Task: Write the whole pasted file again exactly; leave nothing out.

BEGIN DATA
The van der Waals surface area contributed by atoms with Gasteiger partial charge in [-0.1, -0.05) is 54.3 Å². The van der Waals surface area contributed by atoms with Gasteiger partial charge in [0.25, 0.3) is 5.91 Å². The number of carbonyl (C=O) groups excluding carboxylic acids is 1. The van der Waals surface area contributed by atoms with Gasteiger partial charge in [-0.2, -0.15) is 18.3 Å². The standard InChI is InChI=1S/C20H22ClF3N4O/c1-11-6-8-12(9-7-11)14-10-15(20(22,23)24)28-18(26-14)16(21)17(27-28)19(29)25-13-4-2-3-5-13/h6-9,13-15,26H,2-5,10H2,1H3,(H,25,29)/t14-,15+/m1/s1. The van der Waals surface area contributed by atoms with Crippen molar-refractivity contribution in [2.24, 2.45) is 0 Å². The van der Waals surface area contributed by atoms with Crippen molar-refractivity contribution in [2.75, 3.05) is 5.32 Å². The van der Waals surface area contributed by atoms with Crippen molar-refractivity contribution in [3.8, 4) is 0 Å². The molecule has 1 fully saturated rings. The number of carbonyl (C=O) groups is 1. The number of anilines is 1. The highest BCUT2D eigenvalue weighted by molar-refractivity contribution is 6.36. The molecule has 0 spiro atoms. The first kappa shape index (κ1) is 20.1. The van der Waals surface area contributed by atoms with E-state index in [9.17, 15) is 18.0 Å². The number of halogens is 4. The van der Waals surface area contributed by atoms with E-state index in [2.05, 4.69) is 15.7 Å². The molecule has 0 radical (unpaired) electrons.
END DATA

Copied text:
The van der Waals surface area contributed by atoms with Gasteiger partial charge in [-0.1, -0.05) is 54.3 Å². The van der Waals surface area contributed by atoms with Gasteiger partial charge in [0.25, 0.3) is 5.91 Å². The number of carbonyl (C=O) groups excluding carboxylic acids is 1. The van der Waals surface area contributed by atoms with Gasteiger partial charge in [-0.2, -0.15) is 18.3 Å². The standard InChI is InChI=1S/C20H22ClF3N4O/c1-11-6-8-12(9-7-11)14-10-15(20(22,23)24)28-18(26-14)16(21)17(27-28)19(29)25-13-4-2-3-5-13/h6-9,13-15,26H,2-5,10H2,1H3,(H,25,29)/t14-,15+/m1/s1. The van der Waals surface area contributed by atoms with Crippen molar-refractivity contribution in [2.24, 2.45) is 0 Å². The van der Waals surface area contributed by atoms with Crippen molar-refractivity contribution in [2.75, 3.05) is 5.32 Å². The van der Waals surface area contributed by atoms with Crippen molar-refractivity contribution in [3.8, 4) is 0 Å². The molecule has 1 fully saturated rings. The number of carbonyl (C=O) groups is 1. The number of anilines is 1. The highest BCUT2D eigenvalue weighted by molar-refractivity contribution is 6.36. The molecule has 0 spiro atoms. The first kappa shape index (κ1) is 20.1. The van der Waals surface area contributed by atoms with E-state index in [9.17, 15) is 18.0 Å². The number of halogens is 4. The van der Waals surface area contributed by atoms with E-state index in [2.05, 4.69) is 15.7 Å². The molecule has 0 radical (unpaired) electrons.